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NASHVILLE, TENN.—John Q. Hammons’ Embassy Suites Nashville South/Cool Springs announces the availability of the hotel’s green guest services shuttle with zero emissions. The hotel’s 7-foot-9-inch Nissan Leaf limousine is the world’s first all-electric stretch limo and replaces a traditional limo service. In addition, the hotel launched on-site guest electric-car charging stations as a part of its latest eco-friendly amenities. The 250-suite, nine-story hotel is operated by Springfield, Mo.-based John Q. Hammons Hotels & Resorts, the largest private, independent owner and manager of hotels in the United States. According to Bob Horner, general manager of Embassy Suites Nashville South/Cool Springs, numerous local and state civic and business leaders were on hand to celebrate the milestone occasion of the arrival of the Nissan Leaf limo at a recent vehicle unveiling VIP event. Representatives in attendance spanned John Q. Hammons Hotels & Resorts, Embassy Suites Hotels, Nissan North America, Tennessee Department of Economic and Community Development, Tennessee Department of Tourist Development, City of Franklin, and Williamson County.
OTTAWA, ON.—The Hotel Association of Canada (HAC) is now accepting entries for the 2012 Hall of Fame Awards of Excellence. In its ninth year the Hall of Fame Awards program continues the Association’s tradition of acknowledging the strong standards and values of those involved in and with the lodging industry.
NEW YORK—Barclay the Bee has landed in the InterContinental New York Barclay’s guestrooms with a question—“to wash, or not to wash”? The hotel’s friendly messaging mascot is highlighting an important aspect of the InterContinental New York Barclay’s sustainable initiatives—water savings—with a new “Don’t Wash” symbol and fun in-room message delivery.
NEWTON, MASS.—TripAdvisor announced the results of its latest TripAdvisor Industry Index. With more than 25,000 responses from hoteliers around the globe, and more than 5,000 from the United States alone, the biannual survey touched on green topics ranging from top five eco-friendly practices to the reason for implementing eco-friendly practices. A portion of the survey results were provided as an exclusive to Green Lodging News. The top five global eco-friendly practices include: energy efficient light bulbs, 79 percent; towel/linen reuse, 62 percent; energy efficiency plan, 56 percent; have green cleaning programs, 52 percent; and use water-efficient toilets and showerheads, 52 percent. The top five U.S. eco-friendly practices include: towel/linen reuse, 82 percent, energy efficient light bulbs, 78 percent; use water-efficient low-flow toilets and showerheads, 63 percent, use an energy efficiency plan/program, 62 percent, and use recycled paper products, 61 percent. Why do U.S. properties with eco-friendly practices in place decided to implement them? According to TripAdvisor, 66 percent said for cost reduction. Fifty-one percent said they do so because it is an industry trend.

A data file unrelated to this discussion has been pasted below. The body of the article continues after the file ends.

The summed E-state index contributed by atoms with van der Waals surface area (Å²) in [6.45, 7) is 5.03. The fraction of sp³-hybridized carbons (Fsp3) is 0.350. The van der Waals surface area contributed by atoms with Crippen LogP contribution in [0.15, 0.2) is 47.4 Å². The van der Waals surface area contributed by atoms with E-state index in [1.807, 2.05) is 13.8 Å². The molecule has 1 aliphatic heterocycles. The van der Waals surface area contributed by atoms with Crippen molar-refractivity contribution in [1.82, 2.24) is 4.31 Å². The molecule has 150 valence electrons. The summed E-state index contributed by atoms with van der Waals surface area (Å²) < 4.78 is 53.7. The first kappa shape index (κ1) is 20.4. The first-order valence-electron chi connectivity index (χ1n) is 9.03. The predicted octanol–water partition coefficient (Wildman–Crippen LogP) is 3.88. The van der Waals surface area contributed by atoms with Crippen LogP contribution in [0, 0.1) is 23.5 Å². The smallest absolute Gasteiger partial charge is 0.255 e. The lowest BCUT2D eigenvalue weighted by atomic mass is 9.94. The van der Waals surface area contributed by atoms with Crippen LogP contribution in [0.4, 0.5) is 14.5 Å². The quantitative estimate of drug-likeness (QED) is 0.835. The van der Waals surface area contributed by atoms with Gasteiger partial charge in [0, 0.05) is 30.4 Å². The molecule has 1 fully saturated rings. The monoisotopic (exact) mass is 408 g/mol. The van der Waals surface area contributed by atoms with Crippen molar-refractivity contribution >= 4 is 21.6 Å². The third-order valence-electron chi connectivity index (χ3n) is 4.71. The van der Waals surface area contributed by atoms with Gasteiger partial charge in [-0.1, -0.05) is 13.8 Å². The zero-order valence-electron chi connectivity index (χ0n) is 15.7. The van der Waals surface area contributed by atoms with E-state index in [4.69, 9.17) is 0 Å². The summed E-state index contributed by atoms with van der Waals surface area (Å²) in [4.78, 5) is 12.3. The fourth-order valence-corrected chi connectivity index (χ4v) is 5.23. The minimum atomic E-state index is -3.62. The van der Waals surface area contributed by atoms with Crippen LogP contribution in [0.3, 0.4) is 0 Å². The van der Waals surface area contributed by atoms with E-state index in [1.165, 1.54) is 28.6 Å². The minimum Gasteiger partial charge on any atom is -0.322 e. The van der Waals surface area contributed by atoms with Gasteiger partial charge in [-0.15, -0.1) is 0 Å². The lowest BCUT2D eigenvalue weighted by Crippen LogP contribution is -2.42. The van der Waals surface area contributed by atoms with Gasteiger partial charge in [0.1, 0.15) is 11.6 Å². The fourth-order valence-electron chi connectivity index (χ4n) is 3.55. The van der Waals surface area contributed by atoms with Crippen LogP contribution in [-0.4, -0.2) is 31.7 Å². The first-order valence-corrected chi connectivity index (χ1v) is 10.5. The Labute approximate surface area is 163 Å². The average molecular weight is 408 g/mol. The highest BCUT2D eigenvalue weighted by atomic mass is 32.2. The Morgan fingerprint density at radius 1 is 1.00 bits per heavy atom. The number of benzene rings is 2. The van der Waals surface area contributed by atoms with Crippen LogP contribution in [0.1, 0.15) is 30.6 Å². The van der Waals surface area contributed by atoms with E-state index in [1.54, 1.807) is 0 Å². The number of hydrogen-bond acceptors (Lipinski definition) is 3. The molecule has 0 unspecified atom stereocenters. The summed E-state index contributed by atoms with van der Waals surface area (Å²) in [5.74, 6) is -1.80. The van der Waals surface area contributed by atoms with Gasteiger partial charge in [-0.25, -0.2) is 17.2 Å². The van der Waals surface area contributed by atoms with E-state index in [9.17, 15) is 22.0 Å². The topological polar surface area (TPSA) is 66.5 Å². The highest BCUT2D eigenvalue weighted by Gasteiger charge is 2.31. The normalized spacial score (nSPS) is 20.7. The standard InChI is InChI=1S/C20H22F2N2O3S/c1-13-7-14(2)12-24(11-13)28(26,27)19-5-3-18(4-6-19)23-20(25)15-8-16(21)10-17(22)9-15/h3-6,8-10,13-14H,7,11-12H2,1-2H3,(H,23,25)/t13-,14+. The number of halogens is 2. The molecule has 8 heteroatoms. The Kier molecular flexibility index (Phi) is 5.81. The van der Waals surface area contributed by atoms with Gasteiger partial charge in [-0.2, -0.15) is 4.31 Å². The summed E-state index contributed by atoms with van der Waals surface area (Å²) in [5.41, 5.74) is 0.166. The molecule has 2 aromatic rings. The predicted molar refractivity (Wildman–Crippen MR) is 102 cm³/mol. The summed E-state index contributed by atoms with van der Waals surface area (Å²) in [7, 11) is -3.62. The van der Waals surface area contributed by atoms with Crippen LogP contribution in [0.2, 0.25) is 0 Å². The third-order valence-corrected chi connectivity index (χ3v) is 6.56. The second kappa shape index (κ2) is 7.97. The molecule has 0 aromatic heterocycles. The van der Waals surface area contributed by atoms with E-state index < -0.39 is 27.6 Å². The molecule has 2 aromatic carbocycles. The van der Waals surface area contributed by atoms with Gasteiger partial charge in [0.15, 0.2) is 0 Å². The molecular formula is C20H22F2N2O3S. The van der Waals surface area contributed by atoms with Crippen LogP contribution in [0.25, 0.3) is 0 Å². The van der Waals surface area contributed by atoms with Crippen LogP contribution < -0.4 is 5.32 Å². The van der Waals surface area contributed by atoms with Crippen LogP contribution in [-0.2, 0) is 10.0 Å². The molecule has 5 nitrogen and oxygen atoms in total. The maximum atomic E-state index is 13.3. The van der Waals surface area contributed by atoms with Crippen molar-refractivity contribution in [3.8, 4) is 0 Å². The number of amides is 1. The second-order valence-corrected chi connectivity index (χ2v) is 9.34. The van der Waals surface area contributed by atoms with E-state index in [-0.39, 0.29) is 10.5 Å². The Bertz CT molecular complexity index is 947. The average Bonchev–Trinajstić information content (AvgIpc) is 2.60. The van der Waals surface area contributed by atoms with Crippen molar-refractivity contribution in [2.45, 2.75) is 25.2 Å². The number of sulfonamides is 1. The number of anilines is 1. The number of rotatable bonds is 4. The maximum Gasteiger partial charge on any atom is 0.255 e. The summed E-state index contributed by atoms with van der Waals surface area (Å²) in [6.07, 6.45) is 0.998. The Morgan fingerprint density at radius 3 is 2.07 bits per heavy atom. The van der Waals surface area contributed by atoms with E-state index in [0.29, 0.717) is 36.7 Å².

STAMFORD, CONN.—Promoting balanced living at home and away, Element Hotels is challenging its Facebook friends to put pedal to the pavement this summer and replace one car trip per week with a bike ride. The trailblazing eco-wise brand of Starwood Hotels & Resorts Worldwide, Inc. has teamed with trend-setting, ultra colorful STRADA track bikes to launch an “I Pledge to Pedal” Facebook sweepstakes, which will run from July 9 through September 17, 2012. Throughout the contest period, prize drawings will award one participant each week with a sleek, built-to-order bike, which they can customize online. There will be a total of 10 winners. “Beyond the fun of the Facebook sweepstakes and the flash of the STRADA bikes, I Pledge to Pedal is about changing a mindset,” said Brian McGuinness, senior vice president, Specialty Select Brands for Starwood. “Choosing two wheels over four is a good move for our own wellbeing and for the planet. That balance is a fundamental aspect of the Element brand.”